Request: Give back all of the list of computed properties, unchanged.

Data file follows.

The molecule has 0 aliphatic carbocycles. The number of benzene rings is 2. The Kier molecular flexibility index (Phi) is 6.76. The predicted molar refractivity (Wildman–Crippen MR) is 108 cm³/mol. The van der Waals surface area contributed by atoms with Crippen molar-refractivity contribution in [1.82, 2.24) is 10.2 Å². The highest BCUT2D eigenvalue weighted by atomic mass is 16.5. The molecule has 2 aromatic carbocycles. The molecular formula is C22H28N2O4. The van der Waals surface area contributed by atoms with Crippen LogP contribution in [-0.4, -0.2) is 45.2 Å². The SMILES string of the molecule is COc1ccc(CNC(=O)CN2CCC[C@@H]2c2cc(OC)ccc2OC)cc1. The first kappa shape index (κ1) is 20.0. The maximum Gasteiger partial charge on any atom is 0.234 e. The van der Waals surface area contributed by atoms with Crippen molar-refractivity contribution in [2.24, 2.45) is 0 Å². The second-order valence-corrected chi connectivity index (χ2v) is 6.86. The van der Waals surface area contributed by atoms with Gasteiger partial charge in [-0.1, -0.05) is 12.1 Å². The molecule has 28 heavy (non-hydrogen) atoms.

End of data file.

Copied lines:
The molecule has 0 aliphatic carbocycles. The number of benzene rings is 2. The Kier molecular flexibility index (Phi) is 6.76. The predicted molar refractivity (Wildman–Crippen MR) is 108 cm³/mol. The van der Waals surface area contributed by atoms with Crippen molar-refractivity contribution in [1.82, 2.24) is 10.2 Å². The highest BCUT2D eigenvalue weighted by atomic mass is 16.5. The molecule has 2 aromatic carbocycles. The molecular formula is C22H28N2O4. The van der Waals surface area contributed by atoms with Crippen LogP contribution in [-0.4, -0.2) is 45.2 Å². The SMILES string of the molecule is COc1ccc(CNC(=O)CN2CCC[C@@H]2c2cc(OC)ccc2OC)cc1. The first kappa shape index (κ1) is 20.0. The maximum Gasteiger partial charge on any atom is 0.234 e. The van der Waals surface area contributed by atoms with Crippen molar-refractivity contribution in [2.24, 2.45) is 0 Å². The second-order valence-corrected chi connectivity index (χ2v) is 6.86. The van der Waals surface area contributed by atoms with Gasteiger partial charge in [-0.1, -0.05) is 12.1 Å². The molecule has 28 heavy (non-hydrogen) atoms.